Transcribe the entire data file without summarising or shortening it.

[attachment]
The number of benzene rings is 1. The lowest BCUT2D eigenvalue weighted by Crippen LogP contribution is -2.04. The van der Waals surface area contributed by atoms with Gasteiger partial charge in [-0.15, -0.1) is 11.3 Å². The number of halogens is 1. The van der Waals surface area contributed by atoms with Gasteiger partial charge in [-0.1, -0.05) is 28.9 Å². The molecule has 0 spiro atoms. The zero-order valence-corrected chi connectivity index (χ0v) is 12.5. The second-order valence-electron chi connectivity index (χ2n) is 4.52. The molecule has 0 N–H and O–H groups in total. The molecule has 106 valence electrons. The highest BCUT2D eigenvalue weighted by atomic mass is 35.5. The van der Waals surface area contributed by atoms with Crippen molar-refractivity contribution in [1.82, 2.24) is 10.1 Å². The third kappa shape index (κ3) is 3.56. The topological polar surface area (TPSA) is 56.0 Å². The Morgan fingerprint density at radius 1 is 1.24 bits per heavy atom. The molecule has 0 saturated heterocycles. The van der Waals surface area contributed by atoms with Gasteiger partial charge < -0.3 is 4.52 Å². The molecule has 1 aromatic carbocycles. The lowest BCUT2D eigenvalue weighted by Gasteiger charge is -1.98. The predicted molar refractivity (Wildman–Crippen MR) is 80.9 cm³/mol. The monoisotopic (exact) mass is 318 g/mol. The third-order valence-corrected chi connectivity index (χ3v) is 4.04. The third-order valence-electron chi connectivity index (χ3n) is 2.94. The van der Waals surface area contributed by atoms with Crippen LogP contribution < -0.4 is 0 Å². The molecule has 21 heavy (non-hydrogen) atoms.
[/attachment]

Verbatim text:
The number of benzene rings is 1. The lowest BCUT2D eigenvalue weighted by Crippen LogP contribution is -2.04. The van der Waals surface area contributed by atoms with Gasteiger partial charge in [-0.15, -0.1) is 11.3 Å². The number of halogens is 1. The van der Waals surface area contributed by atoms with Gasteiger partial charge in [-0.1, -0.05) is 28.9 Å². The molecule has 0 spiro atoms. The zero-order valence-corrected chi connectivity index (χ0v) is 12.5. The second-order valence-electron chi connectivity index (χ2n) is 4.52. The molecule has 0 N–H and O–H groups in total. The molecule has 106 valence electrons. The highest BCUT2D eigenvalue weighted by atomic mass is 35.5. The van der Waals surface area contributed by atoms with Crippen molar-refractivity contribution in [1.82, 2.24) is 10.1 Å². The third kappa shape index (κ3) is 3.56. The topological polar surface area (TPSA) is 56.0 Å². The Morgan fingerprint density at radius 1 is 1.24 bits per heavy atom. The molecule has 0 saturated heterocycles. The van der Waals surface area contributed by atoms with Gasteiger partial charge < -0.3 is 4.52 Å². The molecule has 1 aromatic carbocycles. The lowest BCUT2D eigenvalue weighted by Gasteiger charge is -1.98. The predicted molar refractivity (Wildman–Crippen MR) is 80.9 cm³/mol. The monoisotopic (exact) mass is 318 g/mol. The third-order valence-corrected chi connectivity index (χ3v) is 4.04. The third-order valence-electron chi connectivity index (χ3n) is 2.94. The van der Waals surface area contributed by atoms with Crippen LogP contribution < -0.4 is 0 Å². The molecule has 21 heavy (non-hydrogen) atoms.